After the beating, the group put Dee and MooreHe two into a car trunk drove to them to the Ole River in Tallulah, LA. The men put  Dee and Moore into a row boat, wrapped them in plastic, tied an engine block and RR track to them, and dumped them, still alive, into the river where they died.

July 12, 1964: while looking for the bodies of  the three missing civil rights workers, Michael Schwerner, Andrew Goodman, and James Chaney, searchers discover the disarticulated lower torso of Charles Moore in the river south of Tallulah, Louisiana. Moore’s body was identified by the draft card he had in his possession at the time of his death.

July 13, 1964: the disarticulated lower torso of Henry Dee was found in the river in the same area as Moore the day before.

KKK kills Henry Hezekiah Dee Charles Eddie Moore
Seale & Edwards

November 6, 1964: after an extensive FBI investigation, state authorities arrested James Ford Seale and Charles Marcus Edwards for the kidnapping and murder of Dee and Moore.

KKK kills Henry Hezekiah Dee Charles Eddie Moore

State charges dismissed

January 11, 1965: State officials dismissed the criminal charges against James Seale and Charles Edwards on the recommendation of the State District Attorney.  The motion had stated “… that in the interest of justice and in order to fully develop the facts in this case, the affidavits against James Seale and Charles Edwards should be dismissed by this Court without prejudice to the Defendants or to the State of Mississippi at this time in order that the investigation may be continued and completed for presentation to a Grand Jury at some later date.”

After the dismissal , the FBI actively continued to investigate the murders to no avail.

January 14, 1966,  the subcommittee of the House Committee on Un-American Activities, which was investigating Klan activities, called Seale and nine other alleged Klansmen from the violent White Knights of the Ku Klux Klan. Those called included Seale’s father, Clyde Seale, and Charles Marcus Edwards, his alleged accomplice in the Dee-Moore murders.

The Klansmen repeatedly pleaded the Fifth Amendment, while the chief investigator Donald T. Appell and House members placed into the record what they believed the men had done, including kidnapping and murdering Dee and Moore. (NYT abstract)

KKK kills Henry Hezekiah Dee Charles Eddie Moore

A brother’s persistance

In 1998 Thomas Moore, the older brother of Charles, began to work on the case. Then living in Colorado, he wrote to District Attorney Ronnie Harper  asking him to look into his brother’s murder. Harper agreed.

investigative reporter Jerry Mitchell 
Jerry Mitchell at his desk at the Jackson Clarion-Ledger

Various media journalists began to look at the story again, including Newsday20-20 and investigative reporter Jerry Mitchell of The Clarion-Ledger (Jackson, Mississippi). On January 14, 2000.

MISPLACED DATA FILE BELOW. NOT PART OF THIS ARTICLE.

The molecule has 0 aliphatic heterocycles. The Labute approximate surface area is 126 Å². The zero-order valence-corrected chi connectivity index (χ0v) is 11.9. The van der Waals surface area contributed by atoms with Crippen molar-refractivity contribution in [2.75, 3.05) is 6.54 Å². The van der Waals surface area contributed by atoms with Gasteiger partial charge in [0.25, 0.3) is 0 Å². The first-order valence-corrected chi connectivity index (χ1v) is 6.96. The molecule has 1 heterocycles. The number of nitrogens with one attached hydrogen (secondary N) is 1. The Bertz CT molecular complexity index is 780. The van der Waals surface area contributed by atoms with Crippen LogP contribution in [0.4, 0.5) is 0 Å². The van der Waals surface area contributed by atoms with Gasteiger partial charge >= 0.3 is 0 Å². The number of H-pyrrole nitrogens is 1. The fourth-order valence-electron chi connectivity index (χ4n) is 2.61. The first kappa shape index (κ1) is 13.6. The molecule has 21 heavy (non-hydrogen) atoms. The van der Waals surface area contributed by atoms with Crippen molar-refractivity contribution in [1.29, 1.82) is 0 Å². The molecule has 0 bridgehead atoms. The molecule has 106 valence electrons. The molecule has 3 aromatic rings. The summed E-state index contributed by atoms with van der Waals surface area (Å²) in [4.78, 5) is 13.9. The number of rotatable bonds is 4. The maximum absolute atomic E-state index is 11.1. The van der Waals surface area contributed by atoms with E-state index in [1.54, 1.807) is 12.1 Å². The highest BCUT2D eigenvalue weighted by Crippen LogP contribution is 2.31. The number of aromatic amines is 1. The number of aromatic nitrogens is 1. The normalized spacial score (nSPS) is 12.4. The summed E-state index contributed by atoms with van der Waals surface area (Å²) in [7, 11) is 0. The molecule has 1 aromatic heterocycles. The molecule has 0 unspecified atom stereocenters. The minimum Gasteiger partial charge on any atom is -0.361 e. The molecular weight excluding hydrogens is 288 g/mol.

Mitchell reported that the murders occurred on federal land. This spurred the FBI to take another look, as the location gave them jurisdiction.

KKK kills Henry Hezekiah Dee Charles Eddie Moore
David Ridgen & Thomas Moore

Filmmaker David Ridgen of the Canadian Broadcasting Corporation contacted Moore. Together they went to Mississippi and on July 7, 2005, Ridgen began shooting the documentary Mississippi Cold Case, about the events of Moore’s brother’s murder. 

Part of the challenge was that they were operating under the impression that Seale had died, but locals revealed that he was still alive.

KKK kills Henry Hezekiah Dee Charles Eddie Moore

The federal trial

July 25, 2006: a federal court granted Charles Edwards immunity from prosecution. In his testimony,  In his testimony, Edwards will say that he aimed a shotgun at the victims while Klan members beat them, that he saw the victims stuffed alive into a trunk and driven away, and that Seale later reported he and others drowned the two men in a bayou of the Mississippi river. (Northeastern article)

January 24, 2007: a federal grand jury indicted James Ford Seale. 

June 14, 2007: James Seale convicted by a federal jury on one count of conspiracy to kidnap two persons, and two counts of kidnapping where the victims were not released unharmed.

KKK kills Henry Hezekiah Dee Charles Eddie Moore
James Ford Seale

August 24, 2007: James Ford Seale was sentenced to three life terms. (NYT article)

KKK kills Henry Hezekiah Dee Charles Eddie Moore

Conviction overturned/upheld

September 9, 2008: a panel of the Fifth Circuit Court of Appeals overturned the kidnapping conviction of James Seale.

June 5, 2009: an en banc panel of the Court of Appeals upheld James Seales’s original conviction. The defense counsel appealed to the US Supreme Court.

November 2, 2009, the Supreme Court declined to hear the case, letting the lower rulings stand. (Fox News article)

August 4, 2011: Seale died in prison. Thomas Moore, Charles’s brother, who had helped renew the case, said in a statement regarding Seale’s death, ““Rejoicing? That’s not in my nature…. All of that is behind me. I lived through the process. I hope he found peace with his God.” (NYT article)

  • 2007 Jackson Free Press article entitled,   “James Ford Seale: A Trail of Documents Tells the Story.”
  • NPR timeline.
  • coldcases.org article

Aftermath

KKK kills Henry Hezekiah Dee Charles Eddie Moore